NYU Student Rescued After Being Trapped Between Buildings For 36 Hours

By Trevor KappMurray Weiss and Aidan Gardiner  on November 4, 2013 7:22am  | Updated on November 4, 2013 4:03pm

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 Asher Vongtau was rescued Sunday night after disappearing Saturday afternoon.
NYU Student Rescued After Being Trapped Between Two Buildings For 36 Hours
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TRIBECA — An NYU student spent 36 harrowing hours trapped in a narrow space between a college dorm building and a parking garage before being found and rescued Sunday night, officials said.

Asher Vongtau, 19, a college sophomore who had been reported missing over the weekend, was pulled to safety from the space between NYU's Lafayette Hall at 80 Lafayette St. and an adjacent garage just before 7 p.m. Sunday — after having somehow fallen into the narrow gap some time Saturday morning, friends and officials said.

It took firefighters close to two hours to break through a wall to free Vongtau from the narrow space, after getting a call that he was trapped there just after 5 p.m. Sunday, according to the FDNY. Vongtau was taken to Bellevue Medical Center, fire officials said.

"Spoke to Asher, he's in good spirits.his mother and I are grateful to God for this gift! Thnx for ur prayers!" the boy's father, Lulufa Vongtau, wrote on Twitter at 11:35 a.m. Monday.

The teen fractured his skull, pelvis, and arm and had bruises on his lung and spleen, his mother told the Daily News.

Vongtau had been partying at a friend's room at Lafayette Hall, on Friday night, sources said. He was last seen leaving a friend's room at the dorm on Saturday morning to "get some air," said friend, Michael Yablon.

But after hours passed and Vongtau didn't return, his friends began to canvass the building and found someone who saw Vongtau walking up a flight of stairs about the time of the fire alarm, Yablon said.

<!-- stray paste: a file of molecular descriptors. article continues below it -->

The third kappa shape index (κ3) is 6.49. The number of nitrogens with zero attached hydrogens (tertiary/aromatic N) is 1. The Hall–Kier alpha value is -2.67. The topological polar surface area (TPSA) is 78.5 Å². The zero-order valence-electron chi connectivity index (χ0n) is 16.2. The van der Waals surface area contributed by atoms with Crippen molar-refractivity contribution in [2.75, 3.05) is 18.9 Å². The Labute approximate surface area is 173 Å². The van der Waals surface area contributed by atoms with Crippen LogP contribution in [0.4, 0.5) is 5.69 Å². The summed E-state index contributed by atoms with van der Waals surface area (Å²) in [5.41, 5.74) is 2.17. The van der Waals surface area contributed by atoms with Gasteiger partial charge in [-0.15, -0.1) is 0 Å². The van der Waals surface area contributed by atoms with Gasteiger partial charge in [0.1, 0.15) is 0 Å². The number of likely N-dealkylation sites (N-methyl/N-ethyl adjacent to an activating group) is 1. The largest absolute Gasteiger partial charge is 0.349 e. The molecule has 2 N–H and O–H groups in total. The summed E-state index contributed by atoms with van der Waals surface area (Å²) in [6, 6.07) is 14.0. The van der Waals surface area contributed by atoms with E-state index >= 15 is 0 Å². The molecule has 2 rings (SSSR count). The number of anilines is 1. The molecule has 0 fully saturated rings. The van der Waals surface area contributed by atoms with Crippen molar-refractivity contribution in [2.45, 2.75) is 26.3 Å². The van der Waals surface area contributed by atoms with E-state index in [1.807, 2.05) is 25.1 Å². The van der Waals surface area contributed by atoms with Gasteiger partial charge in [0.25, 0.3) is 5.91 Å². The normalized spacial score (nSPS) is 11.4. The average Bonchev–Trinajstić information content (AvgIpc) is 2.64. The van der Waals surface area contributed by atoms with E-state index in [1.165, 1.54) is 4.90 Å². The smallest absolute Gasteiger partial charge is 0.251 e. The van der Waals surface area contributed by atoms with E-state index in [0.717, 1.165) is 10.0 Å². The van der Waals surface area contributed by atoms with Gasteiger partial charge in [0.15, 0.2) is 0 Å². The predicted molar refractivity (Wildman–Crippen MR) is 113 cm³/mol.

"This is not a joke: Has anyone seen or heard from Asher Vongtau in the last 24 hours?" Yablon wrote on Facebook at 5:30 a.m. Sunday.

University officials said they began their search when they were notified of his disappearance Sunday morning, and were "checking the student's room, reaching out to friends, checking area emergency rooms, checking local precincts, and checking on the NYU locations where his ID had most recently been used for entry, among other efforts."

Eventually, a security guard found Vongtau's phone in an interior fire escape in the Lafayette Street building and heard the young man's moaning coming from between the buildings, moaning, according to a university statement. He did not fall from the roof as had been previously reported.

"We are glad that student was found and rescued, pleased that his condition was such that he was able to remain conscious and alert during the rescue, grateful to the FDNY and NYPD for their quick response and excellent work, and proud of our Public Safety officer for looking in what would have been an unlikely spot for a student to be," said university spokesman, John Beckman, in a statement.

Vongtau's mother, Habiba Vongtau, who rushed from Pittsburgh to NYC to be with her son after the incident, told the Daily News that "He was pretty weak, but he was able to say hi. I asked, ‘Are you in pain?’ He said the he is, but it’s nothing he can’t handle."

FDNY Battalion Chief Joseph Schiralli told NBC New York that Vongtau was "conscious, he was moving, he was definitely tired." University officials said Vongtau was able to communicate with rescuers throughout the operation.

How he got stuck between buildings is still a mystery.

His mother told reporters Monday afternoon that he doesn't remember much from his ordeal, but she said she was more concerned with his recovery.

"We'll get there eventually," she said. "I haven't asked him all the questions. I'm waiting for him to get better."

Investigators were also trying to piece together how the 19-year-old became wedged between the buildings and poring over surveillance footage to determine the moments that led to Vongtau's plunge, sources said.

According to students, the dorm's roof is off-limits and the university is strict about the policy.

But a complainant in 2010 said the building's 18th floor balconies were cracked and unstable, which was dangerous because "kids [were] using them to climb on roof," according to the Department of Buildings website.

Inspectors said the complaint did not merit a violation, according to the website.

The teen was last seen in Lafayette Hall on Saturday morning some time before 8:30 a.m., about the same time as a false fire alarm went off in the dorm, university officials said. The FDNY searched the building, but found no fire and left, sources said.

With reporting by Jordan Teicher.

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